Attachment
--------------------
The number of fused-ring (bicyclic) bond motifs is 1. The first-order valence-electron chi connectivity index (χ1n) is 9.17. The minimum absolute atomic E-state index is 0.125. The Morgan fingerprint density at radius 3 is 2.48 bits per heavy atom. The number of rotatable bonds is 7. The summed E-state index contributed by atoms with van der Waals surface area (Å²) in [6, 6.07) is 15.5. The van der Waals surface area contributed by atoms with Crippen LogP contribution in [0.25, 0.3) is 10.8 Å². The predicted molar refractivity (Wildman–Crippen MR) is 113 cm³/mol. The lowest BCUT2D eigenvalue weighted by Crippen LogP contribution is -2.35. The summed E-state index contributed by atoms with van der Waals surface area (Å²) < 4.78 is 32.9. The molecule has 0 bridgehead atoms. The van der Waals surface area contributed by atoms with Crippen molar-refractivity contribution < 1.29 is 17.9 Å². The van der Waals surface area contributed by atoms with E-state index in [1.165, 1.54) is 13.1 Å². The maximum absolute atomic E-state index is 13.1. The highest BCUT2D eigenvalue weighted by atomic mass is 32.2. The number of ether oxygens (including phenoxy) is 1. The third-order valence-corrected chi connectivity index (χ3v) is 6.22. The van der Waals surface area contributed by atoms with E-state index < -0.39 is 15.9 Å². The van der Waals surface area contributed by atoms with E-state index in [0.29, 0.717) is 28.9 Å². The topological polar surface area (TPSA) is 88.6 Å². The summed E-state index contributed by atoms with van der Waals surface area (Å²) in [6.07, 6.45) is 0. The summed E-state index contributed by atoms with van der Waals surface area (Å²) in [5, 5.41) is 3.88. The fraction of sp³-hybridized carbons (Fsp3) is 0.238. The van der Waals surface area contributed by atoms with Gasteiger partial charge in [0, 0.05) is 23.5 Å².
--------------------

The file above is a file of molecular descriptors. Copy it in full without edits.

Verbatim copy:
The number of fused-ring (bicyclic) bond motifs is 1. The first-order valence-electron chi connectivity index (χ1n) is 9.17. The minimum absolute atomic E-state index is 0.125. The Morgan fingerprint density at radius 3 is 2.48 bits per heavy atom. The number of rotatable bonds is 7. The summed E-state index contributed by atoms with van der Waals surface area (Å²) in [6, 6.07) is 15.5. The van der Waals surface area contributed by atoms with Crippen LogP contribution in [0.25, 0.3) is 10.8 Å². The predicted molar refractivity (Wildman–Crippen MR) is 113 cm³/mol. The lowest BCUT2D eigenvalue weighted by Crippen LogP contribution is -2.35. The summed E-state index contributed by atoms with van der Waals surface area (Å²) < 4.78 is 32.9. The molecule has 0 bridgehead atoms. The van der Waals surface area contributed by atoms with Crippen molar-refractivity contribution < 1.29 is 17.9 Å². The van der Waals surface area contributed by atoms with E-state index in [1.165, 1.54) is 13.1 Å². The maximum absolute atomic E-state index is 13.1. The highest BCUT2D eigenvalue weighted by atomic mass is 32.2. The number of ether oxygens (including phenoxy) is 1. The third-order valence-corrected chi connectivity index (χ3v) is 6.22. The van der Waals surface area contributed by atoms with E-state index < -0.39 is 15.9 Å². The van der Waals surface area contributed by atoms with E-state index in [0.29, 0.717) is 28.9 Å². The topological polar surface area (TPSA) is 88.6 Å². The summed E-state index contributed by atoms with van der Waals surface area (Å²) in [6.07, 6.45) is 0. The summed E-state index contributed by atoms with van der Waals surface area (Å²) in [5, 5.41) is 3.88. The fraction of sp³-hybridized carbons (Fsp3) is 0.238. The van der Waals surface area contributed by atoms with Gasteiger partial charge in [0, 0.05) is 23.5 Å².